Why Context Marketing Matters to Your Campaign
Although the majority of marketers realize the value of content marketing, another side of marketing that’s less noticed is context marketing.
Even if you’re not familiar with context marketing or its meaning, you still know the importance of sending the right campaigns at the right time to the right audience. This is what encompasses context marketing.
The following is an introduction to the principle of context marketing and approaches you can take to apply it to your complete marketing plan.
Defining context marketing
Context marketing is the method of providing marketing content — including offers, advertisements, emails, and blog posts — to potential buyers at a certain stage in their customer journey. For successful context marketing, the right time and details are crucial. Context marketing will furnish these extra details to clarify an otherwise general content.
Great marketers take advantage of context regarding their audience, customers, and leads in content marketing. By developing customer profiles and buyer characteristics, they can implement this information for creating more efficient marketing and ad campaigns.
With this fundamental knowledge of context marketing, perhaps you might next wonder what difference there is between content and context marketing.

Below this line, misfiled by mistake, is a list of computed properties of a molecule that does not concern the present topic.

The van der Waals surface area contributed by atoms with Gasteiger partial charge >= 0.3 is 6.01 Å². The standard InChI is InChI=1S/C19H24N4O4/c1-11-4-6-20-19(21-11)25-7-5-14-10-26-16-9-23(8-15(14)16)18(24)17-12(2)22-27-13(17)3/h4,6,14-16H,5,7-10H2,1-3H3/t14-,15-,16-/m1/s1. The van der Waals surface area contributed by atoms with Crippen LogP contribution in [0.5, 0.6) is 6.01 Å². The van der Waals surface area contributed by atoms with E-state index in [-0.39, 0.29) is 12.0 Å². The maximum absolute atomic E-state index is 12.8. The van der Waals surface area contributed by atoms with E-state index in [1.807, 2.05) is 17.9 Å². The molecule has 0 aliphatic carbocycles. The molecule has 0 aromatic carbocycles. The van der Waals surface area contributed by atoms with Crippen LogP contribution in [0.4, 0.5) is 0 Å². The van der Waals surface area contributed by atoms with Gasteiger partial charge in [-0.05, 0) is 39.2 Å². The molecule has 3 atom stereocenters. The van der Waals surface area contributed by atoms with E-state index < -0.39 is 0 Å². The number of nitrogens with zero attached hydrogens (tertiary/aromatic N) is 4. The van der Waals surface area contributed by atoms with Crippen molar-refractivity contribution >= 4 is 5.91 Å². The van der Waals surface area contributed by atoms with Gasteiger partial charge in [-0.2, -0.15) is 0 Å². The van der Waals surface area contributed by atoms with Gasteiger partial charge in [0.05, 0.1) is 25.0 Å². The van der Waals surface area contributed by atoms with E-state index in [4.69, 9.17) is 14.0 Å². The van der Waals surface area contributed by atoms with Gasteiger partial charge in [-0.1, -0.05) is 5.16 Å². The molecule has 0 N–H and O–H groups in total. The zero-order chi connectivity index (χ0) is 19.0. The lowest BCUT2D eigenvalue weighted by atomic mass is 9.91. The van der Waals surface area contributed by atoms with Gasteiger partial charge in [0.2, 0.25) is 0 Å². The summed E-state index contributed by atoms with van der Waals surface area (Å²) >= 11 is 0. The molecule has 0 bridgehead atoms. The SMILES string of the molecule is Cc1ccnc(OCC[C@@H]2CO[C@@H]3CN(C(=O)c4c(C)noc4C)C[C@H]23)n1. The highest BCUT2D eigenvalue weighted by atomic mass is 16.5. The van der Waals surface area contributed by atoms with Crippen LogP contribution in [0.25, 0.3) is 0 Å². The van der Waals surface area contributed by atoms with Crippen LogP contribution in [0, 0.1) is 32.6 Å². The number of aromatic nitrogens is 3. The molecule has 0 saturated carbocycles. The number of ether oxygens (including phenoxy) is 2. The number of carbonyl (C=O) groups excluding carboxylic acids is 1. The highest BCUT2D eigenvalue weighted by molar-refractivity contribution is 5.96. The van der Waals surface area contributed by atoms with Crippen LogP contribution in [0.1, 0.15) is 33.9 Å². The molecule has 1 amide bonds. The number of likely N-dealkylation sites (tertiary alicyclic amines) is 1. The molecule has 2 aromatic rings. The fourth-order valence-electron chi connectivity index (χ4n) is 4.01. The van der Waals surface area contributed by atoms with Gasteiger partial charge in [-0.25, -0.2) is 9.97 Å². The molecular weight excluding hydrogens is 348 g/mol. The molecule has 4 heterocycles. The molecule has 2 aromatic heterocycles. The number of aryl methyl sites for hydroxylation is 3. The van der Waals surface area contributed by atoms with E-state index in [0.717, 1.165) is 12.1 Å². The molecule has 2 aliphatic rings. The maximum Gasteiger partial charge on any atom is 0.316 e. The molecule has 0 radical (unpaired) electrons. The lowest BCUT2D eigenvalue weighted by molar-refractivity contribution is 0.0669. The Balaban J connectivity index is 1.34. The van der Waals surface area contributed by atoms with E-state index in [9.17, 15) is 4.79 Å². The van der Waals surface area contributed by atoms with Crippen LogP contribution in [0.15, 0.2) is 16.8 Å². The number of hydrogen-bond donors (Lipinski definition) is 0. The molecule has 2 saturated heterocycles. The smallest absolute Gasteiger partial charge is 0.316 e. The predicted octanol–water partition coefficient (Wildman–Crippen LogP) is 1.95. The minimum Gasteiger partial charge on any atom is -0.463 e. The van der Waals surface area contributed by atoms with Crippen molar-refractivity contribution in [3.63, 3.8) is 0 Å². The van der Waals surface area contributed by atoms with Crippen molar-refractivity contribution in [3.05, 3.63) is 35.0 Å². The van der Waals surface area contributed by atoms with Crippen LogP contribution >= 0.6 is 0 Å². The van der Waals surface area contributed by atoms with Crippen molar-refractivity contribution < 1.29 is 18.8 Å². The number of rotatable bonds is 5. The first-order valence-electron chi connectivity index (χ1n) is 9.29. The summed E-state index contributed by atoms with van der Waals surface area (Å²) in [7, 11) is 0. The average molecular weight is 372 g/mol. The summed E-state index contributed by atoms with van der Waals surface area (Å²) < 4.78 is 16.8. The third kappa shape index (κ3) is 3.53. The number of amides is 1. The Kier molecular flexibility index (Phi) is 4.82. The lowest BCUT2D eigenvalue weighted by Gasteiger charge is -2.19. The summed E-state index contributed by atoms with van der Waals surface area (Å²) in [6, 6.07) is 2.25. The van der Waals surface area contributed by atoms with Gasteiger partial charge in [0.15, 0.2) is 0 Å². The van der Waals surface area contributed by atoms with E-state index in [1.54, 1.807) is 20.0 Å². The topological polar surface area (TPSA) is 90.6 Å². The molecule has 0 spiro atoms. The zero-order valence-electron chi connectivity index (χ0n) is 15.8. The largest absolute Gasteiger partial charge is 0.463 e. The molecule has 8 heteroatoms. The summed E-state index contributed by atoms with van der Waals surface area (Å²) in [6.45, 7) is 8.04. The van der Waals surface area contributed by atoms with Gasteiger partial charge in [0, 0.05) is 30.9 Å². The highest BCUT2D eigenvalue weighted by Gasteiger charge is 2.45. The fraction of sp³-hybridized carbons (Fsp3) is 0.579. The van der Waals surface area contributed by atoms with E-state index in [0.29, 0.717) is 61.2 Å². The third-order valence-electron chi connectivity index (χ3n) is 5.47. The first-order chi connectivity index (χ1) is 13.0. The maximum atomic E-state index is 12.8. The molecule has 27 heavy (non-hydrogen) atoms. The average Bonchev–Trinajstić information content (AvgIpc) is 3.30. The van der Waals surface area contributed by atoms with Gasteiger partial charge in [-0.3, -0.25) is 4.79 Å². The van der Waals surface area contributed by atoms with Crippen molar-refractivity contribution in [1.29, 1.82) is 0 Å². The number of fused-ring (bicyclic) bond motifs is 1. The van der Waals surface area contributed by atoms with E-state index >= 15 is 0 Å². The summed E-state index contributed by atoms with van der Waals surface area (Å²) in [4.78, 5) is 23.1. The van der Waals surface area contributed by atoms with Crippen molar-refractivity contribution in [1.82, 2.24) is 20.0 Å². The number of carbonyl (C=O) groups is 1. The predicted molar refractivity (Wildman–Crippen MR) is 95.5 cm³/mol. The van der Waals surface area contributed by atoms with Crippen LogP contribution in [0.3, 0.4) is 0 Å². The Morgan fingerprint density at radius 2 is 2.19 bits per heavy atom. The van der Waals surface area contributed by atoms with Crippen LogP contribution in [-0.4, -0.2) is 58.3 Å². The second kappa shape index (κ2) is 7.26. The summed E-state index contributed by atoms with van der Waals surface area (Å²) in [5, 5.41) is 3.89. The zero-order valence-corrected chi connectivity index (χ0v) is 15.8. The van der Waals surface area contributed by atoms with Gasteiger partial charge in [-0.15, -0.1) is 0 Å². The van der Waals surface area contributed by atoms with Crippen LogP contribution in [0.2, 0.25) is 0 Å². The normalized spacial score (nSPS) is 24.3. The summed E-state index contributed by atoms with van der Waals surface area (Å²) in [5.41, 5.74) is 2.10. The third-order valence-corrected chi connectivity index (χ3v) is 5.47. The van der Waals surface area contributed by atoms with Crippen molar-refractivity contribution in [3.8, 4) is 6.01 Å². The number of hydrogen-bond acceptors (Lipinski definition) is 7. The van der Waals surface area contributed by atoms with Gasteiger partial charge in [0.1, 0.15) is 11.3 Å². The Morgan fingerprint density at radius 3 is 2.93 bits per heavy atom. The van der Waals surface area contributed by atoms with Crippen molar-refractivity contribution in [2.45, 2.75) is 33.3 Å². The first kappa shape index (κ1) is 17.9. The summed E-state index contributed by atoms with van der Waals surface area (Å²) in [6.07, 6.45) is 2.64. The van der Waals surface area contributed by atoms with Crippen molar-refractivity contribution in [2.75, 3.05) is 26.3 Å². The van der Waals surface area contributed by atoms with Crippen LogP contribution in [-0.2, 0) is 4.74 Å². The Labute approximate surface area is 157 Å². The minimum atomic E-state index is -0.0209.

Content Marketing vs. Context Marketing
Content marketing refers to material you give your audience: advertisements, articles, blog posts, newsletters, offers, emails, and campaigns. Context marketing is how and when you deliver this content.
By using context, a marketer would know more about a contact than a first name. A marketer might have additional information, such as the person’s work industry, favored content, preferred channel for content consumption, if the customer is presently using an alternative solution, and if the contact’s business has funds budgeted during this season.
Through context marketing, you can use information you already have about your leads to deliver marketing that is highly appropriate, focused, and customized.
The importance of context marketing
Although there are many reasons for importance, two chief reasons are:
- Context marketing brings better conversion. In developing a campaign that focuses on your lead’s need, it’s evident that this type of marketing will produce better results since your content won’t conflict with your customer’s interests or the timeline of the customer journey. Tracking your lead’s activities through a marketing automation platform will make your context marketing easier. It will show you which items most interest your customer and how often your customer has frequented your site.
- Context marketing boosts retention. With your content accompanied by context, you can provide a more relevant, personalized campaign that’s centered on your client’s needs.
Marketing that is relevant and personalized is the basis of developing content your audience loves and interacts with. In addition, this type of marketing is usually not the annoying kind that will cause people to unsubscribe. Rather, they’re more likely to remain if they sense you’re there to solve their specific problems.